THE BLOG
03/22/2010 05:12 am ET | Updated Nov 17, 2011

Haiti: The Spiritual Lessons to Be Learned

With the news of the Haitian disaster comes a profound sense of vulnerability. When faced with catastrophes of this scale, we are left feeling exposed, without answers. The explicit images shown in the media remind us how transitory everything is in life, and how the material security we strive so hard to achieve can disappear in an instant. These harsh shocks remind us that we cannot control even the most significant things in our lives, even that which appears to be the most secure can be gone in a flash. From our shared feeling of panic and concern, profound questions emerge in the desperate search for answers. Why do these things happen? Why did this happen to them? How can I be sure that nothing bad will happen to me? How can I confront each day when the fear of loss overshadows my capacity to enjoy? How can I face the responsibility of guiding myself and my loved ones safely through life when I am racked with apprehension? How can I live in a consumer world where consumption consumes us all, within an uncertainty whose only certainty is that it will become greater, looming around every corner?

The answers to these questions are hard to find, at least in the outside world. But they can certainly be found within; it's a question of remembering the way, the path to get there, the trail to this profound inner sense of fulfillment, of being one with life; the sensation we experienced so joyfully and freely as children.

Here are two facts of life that we often wish to ignore: life is not fair and everything changes, always. By fully accepting these realities, we can focus on what will bring us true stability -- something that cannot be found in material security -- and by doing so we can begin to let go of the expectations we put upon our external circumstances.

When we seek external security, we are seeking stability within that which always changes; this is why we need so many guarantees, but no guarantee is absolute in this world. Life is a succession of moments, during most of which we are absent, and when we reach the end of the road or are reminded in some way of our own mortality, we often have the feeling of dissatisfaction, of not having fully lived ... as if time has run like water through our fingers.

Most of us spend our time looking ahead of ourselves, measuring our results, looking back and remembering what came before, fearful of repeating the same in the future, to the point where this moment is lost to us. Yet the present, the only thing we really have and the only place where we can ever change, is also the only experience within which we can find true security.

Whether the outside is shaken by an earthquake or an economic crisis, through illness or some other stressful situation, we can confront it in one place only: the here and now. By being present -- present with ourselves, present with one-another, present in our feelings -- vulnerable, without denying the dimension of the impact, and flowing with life, without negating our emotions: those long ignored feelings, forgotten deep within, avoided and distorted into something corrupt, a suppressed resentment poisoning our relationships, damaging our health. Our emotions should flow like water, washing the banks of our human experience as they pass, flowing like life through time, dancing through this illusion that is calling to us, inviting us to become more human and more real in each moment.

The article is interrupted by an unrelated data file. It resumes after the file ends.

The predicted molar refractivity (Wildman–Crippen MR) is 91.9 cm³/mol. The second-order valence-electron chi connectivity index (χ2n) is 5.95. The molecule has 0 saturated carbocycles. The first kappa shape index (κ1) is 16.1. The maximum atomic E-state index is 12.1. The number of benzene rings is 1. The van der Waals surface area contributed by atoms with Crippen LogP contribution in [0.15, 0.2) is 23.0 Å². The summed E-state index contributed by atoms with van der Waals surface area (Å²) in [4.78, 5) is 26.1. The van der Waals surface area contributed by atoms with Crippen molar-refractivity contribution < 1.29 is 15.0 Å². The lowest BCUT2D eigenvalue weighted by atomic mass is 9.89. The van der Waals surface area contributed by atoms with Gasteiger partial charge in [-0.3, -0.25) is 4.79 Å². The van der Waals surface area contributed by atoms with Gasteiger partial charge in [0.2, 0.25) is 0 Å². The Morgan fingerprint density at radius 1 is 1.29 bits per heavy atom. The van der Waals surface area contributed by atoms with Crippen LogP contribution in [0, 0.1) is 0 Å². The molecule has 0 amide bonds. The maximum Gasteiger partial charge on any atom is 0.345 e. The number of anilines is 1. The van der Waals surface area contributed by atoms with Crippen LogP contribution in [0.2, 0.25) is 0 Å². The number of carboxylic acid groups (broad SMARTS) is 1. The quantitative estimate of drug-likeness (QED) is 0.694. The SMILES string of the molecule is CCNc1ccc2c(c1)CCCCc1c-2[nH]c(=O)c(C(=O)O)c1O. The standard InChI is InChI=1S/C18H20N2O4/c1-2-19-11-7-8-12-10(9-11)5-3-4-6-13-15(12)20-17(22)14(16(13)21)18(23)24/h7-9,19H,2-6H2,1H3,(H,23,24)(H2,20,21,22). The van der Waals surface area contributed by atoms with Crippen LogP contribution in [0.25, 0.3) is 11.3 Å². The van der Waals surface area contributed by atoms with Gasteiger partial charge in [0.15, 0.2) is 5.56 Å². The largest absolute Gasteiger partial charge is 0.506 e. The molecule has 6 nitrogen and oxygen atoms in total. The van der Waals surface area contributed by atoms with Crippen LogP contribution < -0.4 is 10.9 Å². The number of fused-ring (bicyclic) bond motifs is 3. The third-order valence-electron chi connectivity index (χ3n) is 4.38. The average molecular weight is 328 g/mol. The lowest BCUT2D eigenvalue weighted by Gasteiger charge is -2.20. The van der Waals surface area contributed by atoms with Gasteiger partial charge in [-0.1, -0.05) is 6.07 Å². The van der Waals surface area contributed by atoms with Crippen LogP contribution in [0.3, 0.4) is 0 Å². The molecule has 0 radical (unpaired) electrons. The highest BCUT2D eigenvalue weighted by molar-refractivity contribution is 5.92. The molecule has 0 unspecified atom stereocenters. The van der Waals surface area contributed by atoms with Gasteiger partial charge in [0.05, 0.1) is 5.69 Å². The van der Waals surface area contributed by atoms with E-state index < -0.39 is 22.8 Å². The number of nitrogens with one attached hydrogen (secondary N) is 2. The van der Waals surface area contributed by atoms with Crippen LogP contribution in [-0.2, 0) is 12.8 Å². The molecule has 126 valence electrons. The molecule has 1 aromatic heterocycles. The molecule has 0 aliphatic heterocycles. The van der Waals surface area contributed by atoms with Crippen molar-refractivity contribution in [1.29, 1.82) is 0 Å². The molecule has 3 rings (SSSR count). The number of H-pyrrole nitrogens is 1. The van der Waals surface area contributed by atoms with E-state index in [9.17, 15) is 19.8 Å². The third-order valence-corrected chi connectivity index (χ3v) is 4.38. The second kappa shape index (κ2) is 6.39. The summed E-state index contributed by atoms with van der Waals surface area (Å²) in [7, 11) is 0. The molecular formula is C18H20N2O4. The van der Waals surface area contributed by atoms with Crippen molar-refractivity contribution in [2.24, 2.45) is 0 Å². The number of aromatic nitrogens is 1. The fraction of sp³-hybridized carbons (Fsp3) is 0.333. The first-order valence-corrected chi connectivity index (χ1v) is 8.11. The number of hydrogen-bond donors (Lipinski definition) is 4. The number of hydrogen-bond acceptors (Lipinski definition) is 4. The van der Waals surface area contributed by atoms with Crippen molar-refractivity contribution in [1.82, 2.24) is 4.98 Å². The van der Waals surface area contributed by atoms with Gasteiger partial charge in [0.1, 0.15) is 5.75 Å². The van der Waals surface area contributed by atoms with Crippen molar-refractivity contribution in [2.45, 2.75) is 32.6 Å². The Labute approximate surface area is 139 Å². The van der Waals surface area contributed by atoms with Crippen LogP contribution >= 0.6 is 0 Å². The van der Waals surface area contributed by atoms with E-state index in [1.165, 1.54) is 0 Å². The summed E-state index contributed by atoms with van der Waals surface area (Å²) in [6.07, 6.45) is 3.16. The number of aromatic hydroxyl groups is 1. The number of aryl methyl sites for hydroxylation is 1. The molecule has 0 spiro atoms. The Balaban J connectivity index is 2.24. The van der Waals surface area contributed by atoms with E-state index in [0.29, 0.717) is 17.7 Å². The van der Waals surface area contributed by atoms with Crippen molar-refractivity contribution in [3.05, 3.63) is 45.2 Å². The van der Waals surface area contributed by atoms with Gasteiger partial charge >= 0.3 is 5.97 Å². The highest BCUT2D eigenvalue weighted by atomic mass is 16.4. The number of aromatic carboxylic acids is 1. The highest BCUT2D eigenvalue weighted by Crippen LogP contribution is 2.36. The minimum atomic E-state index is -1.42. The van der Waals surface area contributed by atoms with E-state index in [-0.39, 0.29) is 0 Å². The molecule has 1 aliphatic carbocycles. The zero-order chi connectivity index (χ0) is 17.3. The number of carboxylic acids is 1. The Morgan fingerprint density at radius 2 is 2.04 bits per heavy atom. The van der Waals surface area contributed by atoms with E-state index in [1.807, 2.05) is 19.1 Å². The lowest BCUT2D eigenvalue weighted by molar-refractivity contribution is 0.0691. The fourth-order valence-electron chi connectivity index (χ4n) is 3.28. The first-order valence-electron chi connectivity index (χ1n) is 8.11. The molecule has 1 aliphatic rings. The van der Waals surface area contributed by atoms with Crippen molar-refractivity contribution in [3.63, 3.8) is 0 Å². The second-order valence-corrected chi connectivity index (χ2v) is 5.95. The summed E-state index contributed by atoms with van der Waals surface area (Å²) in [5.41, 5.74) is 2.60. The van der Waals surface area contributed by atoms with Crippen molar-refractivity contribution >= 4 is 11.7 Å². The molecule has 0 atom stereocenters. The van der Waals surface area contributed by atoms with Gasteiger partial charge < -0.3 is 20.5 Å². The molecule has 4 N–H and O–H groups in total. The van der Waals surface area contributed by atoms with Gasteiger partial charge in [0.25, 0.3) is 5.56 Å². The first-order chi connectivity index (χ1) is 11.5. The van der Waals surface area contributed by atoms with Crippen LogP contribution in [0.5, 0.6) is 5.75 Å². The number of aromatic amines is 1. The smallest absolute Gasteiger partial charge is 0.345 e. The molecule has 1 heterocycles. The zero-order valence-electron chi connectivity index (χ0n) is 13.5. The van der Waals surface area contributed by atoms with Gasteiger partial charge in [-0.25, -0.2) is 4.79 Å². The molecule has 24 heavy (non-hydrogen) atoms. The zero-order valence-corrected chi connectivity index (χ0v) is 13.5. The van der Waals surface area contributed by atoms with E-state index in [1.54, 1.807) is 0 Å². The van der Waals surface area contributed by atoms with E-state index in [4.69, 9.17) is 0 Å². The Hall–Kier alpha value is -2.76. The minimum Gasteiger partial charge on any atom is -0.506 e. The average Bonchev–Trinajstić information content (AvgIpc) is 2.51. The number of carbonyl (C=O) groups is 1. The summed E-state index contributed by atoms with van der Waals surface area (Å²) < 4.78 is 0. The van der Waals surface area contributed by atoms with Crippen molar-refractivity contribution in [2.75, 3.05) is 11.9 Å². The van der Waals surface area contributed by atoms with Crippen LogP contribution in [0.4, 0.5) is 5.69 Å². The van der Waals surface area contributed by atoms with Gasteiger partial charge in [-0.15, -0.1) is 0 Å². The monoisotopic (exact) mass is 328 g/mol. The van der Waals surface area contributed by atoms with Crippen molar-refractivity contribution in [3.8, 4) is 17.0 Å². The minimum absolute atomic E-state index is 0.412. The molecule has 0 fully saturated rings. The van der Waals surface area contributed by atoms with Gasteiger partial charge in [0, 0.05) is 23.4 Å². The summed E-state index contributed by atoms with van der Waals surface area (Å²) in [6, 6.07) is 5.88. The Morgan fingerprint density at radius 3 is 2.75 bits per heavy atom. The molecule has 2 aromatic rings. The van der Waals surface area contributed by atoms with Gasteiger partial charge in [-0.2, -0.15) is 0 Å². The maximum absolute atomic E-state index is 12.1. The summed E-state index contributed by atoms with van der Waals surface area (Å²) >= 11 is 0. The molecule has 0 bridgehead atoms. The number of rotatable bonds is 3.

Security can only be found if I focus inwards, in the eye of the storm, the core of the hurricane that takes me ever deeper within its quiet; if I go outwards into the chaos, I lose myself within it; if I go deep within, I find myself in the void.

If we learn to live from within this inner connection, this security fills us with trust and we know that nothing that is permanent and real can be lost, nothing based in love can be lost. Then these challenges and tragedies can serve us in our growth, guiding us towards more love, pushing us to give, which is the true nature of love.

We can see this in action through the responses to the crisis. Just when we believe that humanity has no hope, we see countries sending planes and ships, and presidents and representatives from all corners of the earth coming together as they offer their help. So shine the heroes, the silent hearts that give freely, so that the pain and suffering of those affected can be lessened, offering consolation and the tools to re-adapt and continue forward, thankful for what life has given, and lovingly letting go of that which life has taken away.

We cannot do anything to stop it, nor does it make sense to suffer now for what the future may bring, but we can move into action and give, we can focus on loving more in every moment those who surround us instead of criticizing, giving thanks for what we have received and letting go of that which does not serve us in cultivating our passion for life.

We can strengthen the ties of love that embrace all, putting a "yes" wherever we have a "no", lending new color to our lives, using as a profound gift this opportunity to look at ourselves and feel, to change and flow, embracing ourselves in this moment.

In this moment, find yourself in the center of the cyclone. Welcome in this new way of living, completely connected with your heart: there where the essence of life itself pulsates, there where your true voice speaks and resounds within you and in everything, becoming one in the union of love.

Isha's latest book and movie, Why Walk When You Can Fly? explains her system for self-love and the expansion of consciousness. Her website is www.whywalkwhenyoucanfly.com.